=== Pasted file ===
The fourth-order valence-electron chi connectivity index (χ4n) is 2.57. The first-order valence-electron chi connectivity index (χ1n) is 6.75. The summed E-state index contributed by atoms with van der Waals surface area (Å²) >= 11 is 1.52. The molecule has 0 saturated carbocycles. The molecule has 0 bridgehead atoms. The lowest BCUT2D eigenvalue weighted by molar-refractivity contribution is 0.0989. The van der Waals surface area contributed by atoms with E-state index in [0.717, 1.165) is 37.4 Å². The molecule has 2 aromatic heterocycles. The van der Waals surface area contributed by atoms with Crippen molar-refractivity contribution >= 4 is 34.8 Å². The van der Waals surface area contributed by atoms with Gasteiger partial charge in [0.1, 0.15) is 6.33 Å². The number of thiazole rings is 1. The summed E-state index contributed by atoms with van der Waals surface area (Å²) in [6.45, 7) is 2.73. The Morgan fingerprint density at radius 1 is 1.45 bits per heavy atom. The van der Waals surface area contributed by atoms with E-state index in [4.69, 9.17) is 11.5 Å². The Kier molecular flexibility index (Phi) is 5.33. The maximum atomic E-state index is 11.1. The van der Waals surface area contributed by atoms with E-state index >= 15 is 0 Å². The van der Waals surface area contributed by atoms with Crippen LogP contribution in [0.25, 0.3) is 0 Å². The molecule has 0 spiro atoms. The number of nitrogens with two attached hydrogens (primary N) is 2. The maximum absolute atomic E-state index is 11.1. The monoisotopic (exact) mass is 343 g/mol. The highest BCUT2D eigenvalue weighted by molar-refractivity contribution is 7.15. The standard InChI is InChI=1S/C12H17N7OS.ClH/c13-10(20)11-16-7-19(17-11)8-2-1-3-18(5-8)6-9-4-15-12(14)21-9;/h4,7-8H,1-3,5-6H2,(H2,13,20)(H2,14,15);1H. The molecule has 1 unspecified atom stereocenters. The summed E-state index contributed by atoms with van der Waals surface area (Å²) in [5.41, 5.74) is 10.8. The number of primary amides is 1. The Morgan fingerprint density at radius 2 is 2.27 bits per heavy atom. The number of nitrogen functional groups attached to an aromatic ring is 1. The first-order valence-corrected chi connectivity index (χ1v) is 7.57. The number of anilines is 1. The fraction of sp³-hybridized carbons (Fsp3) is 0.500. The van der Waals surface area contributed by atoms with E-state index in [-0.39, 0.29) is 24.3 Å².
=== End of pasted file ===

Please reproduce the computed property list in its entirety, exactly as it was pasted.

The fourth-order valence-electron chi connectivity index (χ4n) is 2.57. The first-order valence-electron chi connectivity index (χ1n) is 6.75. The summed E-state index contributed by atoms with van der Waals surface area (Å²) >= 11 is 1.52. The molecule has 0 saturated carbocycles. The molecule has 0 bridgehead atoms. The lowest BCUT2D eigenvalue weighted by molar-refractivity contribution is 0.0989. The van der Waals surface area contributed by atoms with E-state index in [0.717, 1.165) is 37.4 Å². The molecule has 2 aromatic heterocycles. The van der Waals surface area contributed by atoms with Crippen molar-refractivity contribution >= 4 is 34.8 Å². The van der Waals surface area contributed by atoms with Gasteiger partial charge in [0.1, 0.15) is 6.33 Å². The number of thiazole rings is 1. The summed E-state index contributed by atoms with van der Waals surface area (Å²) in [6.45, 7) is 2.73. The Morgan fingerprint density at radius 1 is 1.45 bits per heavy atom. The van der Waals surface area contributed by atoms with E-state index in [4.69, 9.17) is 11.5 Å². The Kier molecular flexibility index (Phi) is 5.33. The maximum atomic E-state index is 11.1. The van der Waals surface area contributed by atoms with E-state index >= 15 is 0 Å². The van der Waals surface area contributed by atoms with Crippen LogP contribution in [0.25, 0.3) is 0 Å². The molecule has 0 spiro atoms. The number of nitrogens with two attached hydrogens (primary N) is 2. The maximum absolute atomic E-state index is 11.1. The monoisotopic (exact) mass is 343 g/mol. The highest BCUT2D eigenvalue weighted by molar-refractivity contribution is 7.15. The standard InChI is InChI=1S/C12H17N7OS.ClH/c13-10(20)11-16-7-19(17-11)8-2-1-3-18(5-8)6-9-4-15-12(14)21-9;/h4,7-8H,1-3,5-6H2,(H2,13,20)(H2,14,15);1H. The molecule has 1 unspecified atom stereocenters. The summed E-state index contributed by atoms with van der Waals surface area (Å²) in [5.41, 5.74) is 10.8. The number of primary amides is 1. The Morgan fingerprint density at radius 2 is 2.27 bits per heavy atom. The number of nitrogen functional groups attached to an aromatic ring is 1. The first-order valence-corrected chi connectivity index (χ1v) is 7.57. The number of anilines is 1. The fraction of sp³-hybridized carbons (Fsp3) is 0.500. The van der Waals surface area contributed by atoms with E-state index in [-0.39, 0.29) is 24.3 Å².